How does this correspond to the (un)familiar formula? Here it is, with A and B:
For our situation, A is F: we have a fair coin. B is H: we flipped heads.
Does it work?
- P(F) is the probability that we picked the fair coin originally: 1/2.
- P(H|F) is the probability that, if we picked the fair coin, we’d get heads: 1/2.
- P(H) is the hard one: the probability that, in this context, not knowing which coin we have, we get heads. We need the diagram or its equivalent. The result: 3/4.
Notice a potential pitfall. We touched on this last time: the two letters in the formula—A and B; F and H—are categories from different attributes, different variables. I’ll bet there is a tendency to say, “there are two possibilities, A and B.” No: there are two possibilities, A and not A. Within each, there are two possibilities, B and not B.
What happens if we flip the coin another time, and get another head? There are two ways to do this. First, we can enumerate all the possibilities for both tosses, like this:
With one more head, the probability that we have the fair coin has fallen from 1/3 to 1/5. In the Bayes formula, P(HH|F) is 1/4 and the denominator, P(HH) is 5/8:
But there’s another way. Suppose we don’t analyze both tosses at once? Suppose we’ve already done one toss. In that moment, we know that the probability that we have the fair coin P(F) is 1/3—not the original P(F) = 1/2.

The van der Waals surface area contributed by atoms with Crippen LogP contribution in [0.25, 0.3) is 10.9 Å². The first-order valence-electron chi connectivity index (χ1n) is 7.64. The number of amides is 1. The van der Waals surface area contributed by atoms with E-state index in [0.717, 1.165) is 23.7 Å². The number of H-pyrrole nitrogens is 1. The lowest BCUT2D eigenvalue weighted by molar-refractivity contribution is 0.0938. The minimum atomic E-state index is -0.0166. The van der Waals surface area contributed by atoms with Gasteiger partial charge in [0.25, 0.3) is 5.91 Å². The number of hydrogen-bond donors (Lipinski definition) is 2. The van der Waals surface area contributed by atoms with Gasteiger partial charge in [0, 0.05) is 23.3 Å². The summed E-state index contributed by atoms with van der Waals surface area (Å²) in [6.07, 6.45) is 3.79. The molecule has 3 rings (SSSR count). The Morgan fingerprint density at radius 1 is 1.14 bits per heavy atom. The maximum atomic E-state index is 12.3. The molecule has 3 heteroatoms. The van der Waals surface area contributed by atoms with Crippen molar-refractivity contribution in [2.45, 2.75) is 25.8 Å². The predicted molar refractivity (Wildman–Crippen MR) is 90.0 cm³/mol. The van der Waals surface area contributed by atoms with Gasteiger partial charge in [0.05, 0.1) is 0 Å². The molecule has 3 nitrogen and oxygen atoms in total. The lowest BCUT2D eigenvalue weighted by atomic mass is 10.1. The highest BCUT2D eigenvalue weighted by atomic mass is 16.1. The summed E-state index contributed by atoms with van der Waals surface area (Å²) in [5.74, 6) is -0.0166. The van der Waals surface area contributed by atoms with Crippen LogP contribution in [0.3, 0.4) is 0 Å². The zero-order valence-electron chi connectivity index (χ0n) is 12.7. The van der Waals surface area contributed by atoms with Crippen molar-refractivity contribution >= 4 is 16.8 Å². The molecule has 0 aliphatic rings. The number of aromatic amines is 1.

Now we get one more head. How does that change our estimate of the probability? Here’s a diagram showing one more flip (not two as before), but starting with P(F) = 1/3.
If you look at the areas, you can see that since the green H’s are twice the size of the orange one, the orange H is 1/5 of the total area of H. That is, the probability that the coin is fair (orange) given that it’s heads, P(F|H), is still 1/5.
In the formula, as we said, P(F) is 1/3. (It’s the prior.) P(H|F) is still 1/2. It’s a fair coin, after all. P(H) is harder. With this diagram, we can count up area (and get 5/6), but pretty soon we’ll need to do that thing where you add up (conditional) probabilities weighted by the “outer” probabilities. (At least one book refers to dividing by this quantity normalizing, which makes sense; it’s the size of the universe of “we flipped heads.”) In this case,
With that, our formula works out:
Reflecting on Priors
Although I’m convinced this analysis has been correct, I’m uneasy (on behalf of future students) about P(F) being the prior. I think the potential confusion comes from the implied temporal nature of the calculation. How is it that P(F|H) is the same kind of thing as P(F), only later?